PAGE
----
Three maps on a single sheet. The map detailas geographic features encountered in the western Pacific during a 1766 - 1769 British voyage of circumnavigation captained by Philip Carteret. They were engraved by Robert Benard and published in the 1774 French translation of John Hawkesworth's An Account of the Voyages…, a very popular work which helped publicize British discoveries in the Pacific.
A Closer LookThe areas depicted include an unnamed sandbank, described in the text to be 'a dangerous shoal' at about 2º '53 N and 136º '10 E, off the northern coast of New Guinea, the Joseph Freewill Islands (Mapia Atoll, Kepulauan Mapia), also just north of New Guinea, and the southernmost portion of Mindanao. They accompanied the section of Hawkesworth's text documenting the daily progress of the voyage of Philip Carteret, commanding the HMS Swallow, on a 1766-1769 circumnavigation of the globe that travelled through the southern and western Pacific.
Publication History and CensusThis map was based on a drawing by Philip Carteret and engraved by Robert Benard. It appeared as Plate 15 in Volume 1 of Relation des voyages entrepris par ordre de Sa Majesté Britannique, actuellement regnante, pour faire des découvertes dans l'hémisphère méridional, a 1774 French translation of the English-language book An Account of the Voyages… published the previous year by John Hawkesworth. The map is only independently cataloged in the holdings of the National Library of Australia, while Hawkesworth's entire text is more widely distributed in institutional holdings, though somewhat less so in the French translation.
Robert Bénard (1734 - c. 1785) was a French engraver. Born in Paris, Bénard is best known for supplying a significant number of plates (at least 1,800) for the Encyclopédie published by Diderot and Alembert. He also is remembered for his work with the Académie des Sciences, most notably the Descriptions des Arts et Métiers Learn More...
Philip Carteret, Seigneur of Trinity (January 22, 1733 - July 21 1796) was a British naval officer and explorer who participated in two of the Royal Navy's circumnavigation expeditions in 1764–66 and 1766–69. He served as a lieutenant aboard HMS Dolphin under Byron during his voyage of circumnavigation from June 1764 to May 1766. Later that year he was made commander and given the command of HMS Swallow to circumnavigate the world, as supporting HMS Dolphin under the command of Samuel Wallis. The two ships were separated after passing through the Strait of Magellan, but Carteret continued his circumnavigation aboard Swallow. During the voyage he discovered both Pitcairn Island and the Carteret Islands, which were subsequently named after him. In 1767, he discovered a new archipelago inside Saint George's Channel between New Ireland and New Britain Islands, and rediscovered the Solomon Islands first sighted by the Spaniard Álvaro de Mendaña in 1568, and the Juan Fernández Islands first discovered by Juan Fernández in 1574. Learn More...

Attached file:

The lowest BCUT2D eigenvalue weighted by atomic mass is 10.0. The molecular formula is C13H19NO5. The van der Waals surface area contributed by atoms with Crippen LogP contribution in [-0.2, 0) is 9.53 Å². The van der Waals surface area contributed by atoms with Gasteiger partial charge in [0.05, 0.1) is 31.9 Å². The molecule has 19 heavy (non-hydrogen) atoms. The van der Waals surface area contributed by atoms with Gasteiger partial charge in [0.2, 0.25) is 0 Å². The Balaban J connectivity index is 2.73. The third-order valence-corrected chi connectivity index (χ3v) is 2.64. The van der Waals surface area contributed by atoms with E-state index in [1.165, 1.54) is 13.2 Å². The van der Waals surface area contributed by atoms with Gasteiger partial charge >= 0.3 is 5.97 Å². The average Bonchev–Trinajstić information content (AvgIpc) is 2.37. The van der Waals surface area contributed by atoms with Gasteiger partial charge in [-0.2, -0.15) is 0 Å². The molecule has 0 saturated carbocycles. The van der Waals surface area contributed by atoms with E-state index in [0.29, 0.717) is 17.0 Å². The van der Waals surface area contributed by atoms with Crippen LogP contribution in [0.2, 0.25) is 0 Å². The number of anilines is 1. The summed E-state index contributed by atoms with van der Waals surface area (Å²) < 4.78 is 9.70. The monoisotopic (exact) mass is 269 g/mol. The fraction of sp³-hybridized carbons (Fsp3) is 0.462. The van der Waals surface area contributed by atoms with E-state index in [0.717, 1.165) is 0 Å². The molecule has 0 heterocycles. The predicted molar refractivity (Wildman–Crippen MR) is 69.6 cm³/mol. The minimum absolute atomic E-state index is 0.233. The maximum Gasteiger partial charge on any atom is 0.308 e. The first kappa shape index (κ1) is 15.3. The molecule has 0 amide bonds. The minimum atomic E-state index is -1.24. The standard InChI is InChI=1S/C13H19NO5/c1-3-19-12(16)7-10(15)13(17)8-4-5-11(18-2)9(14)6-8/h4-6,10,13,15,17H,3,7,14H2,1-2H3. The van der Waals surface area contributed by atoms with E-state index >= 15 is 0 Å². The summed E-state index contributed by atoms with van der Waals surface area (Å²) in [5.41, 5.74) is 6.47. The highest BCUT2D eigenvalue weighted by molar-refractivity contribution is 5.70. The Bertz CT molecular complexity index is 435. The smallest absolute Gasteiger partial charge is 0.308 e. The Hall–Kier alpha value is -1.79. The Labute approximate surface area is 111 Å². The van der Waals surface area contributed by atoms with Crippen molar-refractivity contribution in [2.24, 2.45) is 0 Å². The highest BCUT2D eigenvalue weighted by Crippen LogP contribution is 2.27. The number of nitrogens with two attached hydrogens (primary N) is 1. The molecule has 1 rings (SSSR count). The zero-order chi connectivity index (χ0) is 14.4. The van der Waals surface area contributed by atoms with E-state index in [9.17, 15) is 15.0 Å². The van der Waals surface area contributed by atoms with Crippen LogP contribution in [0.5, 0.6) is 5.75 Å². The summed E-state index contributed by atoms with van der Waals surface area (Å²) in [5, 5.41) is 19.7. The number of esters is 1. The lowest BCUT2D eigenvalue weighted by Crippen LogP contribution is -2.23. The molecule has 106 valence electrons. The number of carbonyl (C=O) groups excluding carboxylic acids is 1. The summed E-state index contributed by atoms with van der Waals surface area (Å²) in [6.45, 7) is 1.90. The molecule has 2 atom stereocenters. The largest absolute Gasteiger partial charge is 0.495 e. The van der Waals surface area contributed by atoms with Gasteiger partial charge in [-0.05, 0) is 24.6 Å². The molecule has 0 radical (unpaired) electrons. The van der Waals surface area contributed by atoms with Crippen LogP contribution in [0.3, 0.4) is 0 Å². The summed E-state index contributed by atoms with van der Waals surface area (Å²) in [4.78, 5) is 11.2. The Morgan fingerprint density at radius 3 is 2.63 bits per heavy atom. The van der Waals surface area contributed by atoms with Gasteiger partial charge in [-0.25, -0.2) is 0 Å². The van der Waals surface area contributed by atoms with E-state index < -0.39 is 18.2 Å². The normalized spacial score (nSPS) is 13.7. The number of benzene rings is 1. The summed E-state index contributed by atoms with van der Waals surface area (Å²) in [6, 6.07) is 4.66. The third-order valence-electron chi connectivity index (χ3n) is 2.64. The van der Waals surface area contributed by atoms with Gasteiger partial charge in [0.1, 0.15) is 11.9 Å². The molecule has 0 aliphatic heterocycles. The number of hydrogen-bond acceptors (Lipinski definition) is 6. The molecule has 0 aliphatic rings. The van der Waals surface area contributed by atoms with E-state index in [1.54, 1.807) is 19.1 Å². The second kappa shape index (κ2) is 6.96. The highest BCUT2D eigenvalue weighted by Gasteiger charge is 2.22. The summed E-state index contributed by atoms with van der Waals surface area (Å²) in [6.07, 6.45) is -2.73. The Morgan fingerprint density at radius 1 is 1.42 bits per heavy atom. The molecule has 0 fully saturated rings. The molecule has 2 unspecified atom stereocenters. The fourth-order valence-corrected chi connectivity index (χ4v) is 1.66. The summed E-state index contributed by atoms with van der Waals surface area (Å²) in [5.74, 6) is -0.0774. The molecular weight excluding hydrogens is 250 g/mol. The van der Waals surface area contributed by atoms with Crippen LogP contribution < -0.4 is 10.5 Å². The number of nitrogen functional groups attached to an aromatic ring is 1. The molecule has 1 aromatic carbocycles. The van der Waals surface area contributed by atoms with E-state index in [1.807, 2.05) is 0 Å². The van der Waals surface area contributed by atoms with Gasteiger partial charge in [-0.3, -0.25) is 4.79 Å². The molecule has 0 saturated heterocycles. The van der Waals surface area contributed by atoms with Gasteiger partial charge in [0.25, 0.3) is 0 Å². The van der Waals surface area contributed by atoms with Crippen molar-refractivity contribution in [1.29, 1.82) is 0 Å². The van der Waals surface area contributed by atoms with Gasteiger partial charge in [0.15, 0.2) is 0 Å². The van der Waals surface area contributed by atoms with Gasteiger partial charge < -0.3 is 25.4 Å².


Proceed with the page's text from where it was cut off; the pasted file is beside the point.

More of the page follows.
John Hawkesworth (c. 1715 - November 16, 1773) was an English born writer and editor born London. Hawkesworth, who is said to have been self educated, succeeded Samuel Johnson as the parliamentary debate compiler for "Gentleman's Magazine". He was a deeply religious and moral map who brilliant defense of morality earned him an LL. D degree from the Archbishop of Canterbury. Hawkesworth went on to publish a series of scholarly books and essays including a 12 volume edition of Jonathan Swift's work. In 1772 Hawkesworth was commissioned by the Admiralty to compile and edit James Cook's journals. The resultant work An Account of the Voyages undertaken ... for making discoveries in the Southern Hemisphere was one of the first ethnographic account of the South Seas and was widely published in England and abroad. Though highly influential, Hawkesworth's work received heavy criticism from scholars who claim that he liberally altered much of the text in the name of morality. Learn More...
Hawkesworth, John, Relation des voyages entrepris par ordre de Sa Majesté Britannique, actuellement regnante, pour faire des découvertes dans l'hémisphère méridiona, (aris : Saillant et 1774.e 15.
Good. Noticeable offsetting. Wormholes in title of map at top-left.